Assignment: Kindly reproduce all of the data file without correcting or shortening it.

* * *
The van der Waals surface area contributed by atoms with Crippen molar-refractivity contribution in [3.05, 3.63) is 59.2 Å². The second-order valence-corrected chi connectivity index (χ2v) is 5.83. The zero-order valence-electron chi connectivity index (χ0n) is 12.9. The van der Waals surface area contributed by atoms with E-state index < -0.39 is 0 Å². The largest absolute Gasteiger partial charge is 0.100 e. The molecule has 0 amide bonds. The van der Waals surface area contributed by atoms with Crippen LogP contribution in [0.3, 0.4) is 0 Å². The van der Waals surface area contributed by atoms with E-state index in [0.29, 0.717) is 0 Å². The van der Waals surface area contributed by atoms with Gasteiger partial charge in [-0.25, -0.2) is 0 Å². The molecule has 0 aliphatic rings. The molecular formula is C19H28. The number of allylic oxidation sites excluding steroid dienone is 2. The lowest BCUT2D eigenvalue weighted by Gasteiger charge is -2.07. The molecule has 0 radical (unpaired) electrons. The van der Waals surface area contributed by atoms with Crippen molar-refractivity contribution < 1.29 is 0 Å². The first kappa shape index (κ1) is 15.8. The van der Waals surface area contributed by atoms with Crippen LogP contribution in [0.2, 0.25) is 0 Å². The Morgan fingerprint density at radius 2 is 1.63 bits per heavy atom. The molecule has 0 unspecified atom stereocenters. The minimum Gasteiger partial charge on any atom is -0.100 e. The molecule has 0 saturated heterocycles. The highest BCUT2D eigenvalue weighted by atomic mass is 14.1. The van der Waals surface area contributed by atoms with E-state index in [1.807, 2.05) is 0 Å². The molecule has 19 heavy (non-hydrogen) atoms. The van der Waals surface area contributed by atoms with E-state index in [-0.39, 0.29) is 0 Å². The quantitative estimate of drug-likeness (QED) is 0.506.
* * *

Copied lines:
The van der Waals surface area contributed by atoms with Crippen molar-refractivity contribution in [3.05, 3.63) is 59.2 Å². The second-order valence-corrected chi connectivity index (χ2v) is 5.83. The zero-order valence-electron chi connectivity index (χ0n) is 12.9. The van der Waals surface area contributed by atoms with E-state index < -0.39 is 0 Å². The largest absolute Gasteiger partial charge is 0.100 e. The molecule has 0 amide bonds. The van der Waals surface area contributed by atoms with Crippen LogP contribution in [0.3, 0.4) is 0 Å². The van der Waals surface area contributed by atoms with E-state index in [0.29, 0.717) is 0 Å². The van der Waals surface area contributed by atoms with Gasteiger partial charge in [-0.25, -0.2) is 0 Å². The molecule has 0 aliphatic rings. The molecular formula is C19H28. The number of allylic oxidation sites excluding steroid dienone is 2. The lowest BCUT2D eigenvalue weighted by Gasteiger charge is -2.07. The molecule has 0 radical (unpaired) electrons. The van der Waals surface area contributed by atoms with Crippen molar-refractivity contribution < 1.29 is 0 Å². The first kappa shape index (κ1) is 15.8. The van der Waals surface area contributed by atoms with Crippen LogP contribution in [0.2, 0.25) is 0 Å². The Morgan fingerprint density at radius 2 is 1.63 bits per heavy atom. The molecule has 0 unspecified atom stereocenters. The minimum Gasteiger partial charge on any atom is -0.100 e. The molecule has 0 saturated heterocycles. The highest BCUT2D eigenvalue weighted by atomic mass is 14.1. The van der Waals surface area contributed by atoms with E-state index in [1.807, 2.05) is 0 Å². The molecule has 19 heavy (non-hydrogen) atoms. The van der Waals surface area contributed by atoms with E-state index in [-0.39, 0.29) is 0 Å². The quantitative estimate of drug-likeness (QED) is 0.506.